Perfectly voiced, beautifully constructed, the star of Burton’s masterpiece conveys every single emotion we Halloween lovers experience as the glorious day draws closer. He approaches the holiday with respect, with adoration, with a macabre embrace of its shadowy depths. He is a gaunt, leering poet, an eloquent ghoul. A saint and a demon, a defender of tradition and an innovator of fresh approaches.
My children love him, even if they’re slightly frightened of him.
And as the five of us watch the film unfold, often huddled together in a cluster of blankets and popcorn, we smile, tremble, and even sing together as the nightmare unfolds.
There’ll be a point when I’ll feel comfortable showing horror movies with more bite to my kids. But for now, my permanent horror movie addiction is mostly satisfied by our yearly viewings of Burton’s film. And when my kids are old enough to watch The Exorcist, Halloween, and Dog Soldiers?
Look out. There’ll be three new horror movie fans in the world.
Maybe I’ll even convert my wife.
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Will Burgess is used to hard knocks. Abandoned by his father, son of a drug-addicted mother, and charged with raising his six-year-old sister, Will has far more to worry about than most high school freshmen. To make matters worse, Mia Samuels, the girl of Will’s dreams, is dating his worst enemy, the most sadistic upperclassman at Shadeland High. Will’s troubles, however, are just beginning. Because one of the nation’s most notorious criminals—the Moonlight Killer—has escaped from prison and is headed straight toward Will’s hometown. And something else is lurking in Savage Hollow, the forest surrounding Will’s rundown house. Something ancient and infinitely evil. When the worst storm of the decade descends on Shadeland, Will and his friends must confront unfathomable horrors. Everyone Will loves—his mother, his little sister, Mia, and his friends—will be threatened. And very few of them will escape with their lives.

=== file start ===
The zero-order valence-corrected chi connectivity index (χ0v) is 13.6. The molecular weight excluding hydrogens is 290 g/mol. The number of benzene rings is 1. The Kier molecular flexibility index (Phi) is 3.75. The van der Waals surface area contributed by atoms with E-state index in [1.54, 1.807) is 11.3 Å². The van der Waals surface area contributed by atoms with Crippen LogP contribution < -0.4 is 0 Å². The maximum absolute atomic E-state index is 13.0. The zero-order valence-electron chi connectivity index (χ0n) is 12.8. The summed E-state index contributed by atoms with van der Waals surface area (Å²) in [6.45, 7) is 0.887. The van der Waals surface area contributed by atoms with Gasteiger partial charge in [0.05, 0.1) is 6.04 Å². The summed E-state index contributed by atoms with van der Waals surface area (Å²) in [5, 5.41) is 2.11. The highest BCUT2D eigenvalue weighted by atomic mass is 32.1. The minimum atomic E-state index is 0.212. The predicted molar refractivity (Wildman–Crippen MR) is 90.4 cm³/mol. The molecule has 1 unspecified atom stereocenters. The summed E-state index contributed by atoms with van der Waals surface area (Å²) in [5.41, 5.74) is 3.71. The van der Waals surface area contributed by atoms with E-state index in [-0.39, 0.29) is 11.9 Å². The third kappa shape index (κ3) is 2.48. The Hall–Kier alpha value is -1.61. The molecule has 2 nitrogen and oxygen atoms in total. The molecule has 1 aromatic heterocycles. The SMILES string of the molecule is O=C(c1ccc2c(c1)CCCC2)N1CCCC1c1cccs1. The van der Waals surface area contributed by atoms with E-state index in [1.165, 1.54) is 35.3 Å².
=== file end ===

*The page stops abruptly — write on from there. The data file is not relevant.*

Jonathan Janz grew up between a dark forest and a graveyard, which explains everything. Brian Keene named his debut novel The Sorrows "the best horror novel of 2012." The Library Journal deemed his follow-up, House of Skin, "reminiscent of Shirley Jackson's The Haunting of Hill House and Peter Straub's Ghost Story."
2013 saw the publication of his novel of vampirism and demonic possession The Darkest Lullaby, as well as his serialized horror novel Savage Species. Of Savage Species Publishers Weekly said, "Fans of old-school splatterpunk horror--Janz cites Richard Laymon as an influence, and it shows--will find much to relish." Jonathan's Kindle Worlds novel Bloodshot: Kingdom of Shadows marked his first foray into the superhero/action genre.
His primary interests are his wonderful wife and his three amazing children, and though he realizes that every author's wife and children are wonderful and amazing, in this case the cliché happens to be true. You can learn more about Jonathan at www.jonathanjanz.com. You can also find him on Facebook, via @jonathanjanz on Twitter, on Instagram (jonathanjanz) or on his Goodreads and Amazon author pages.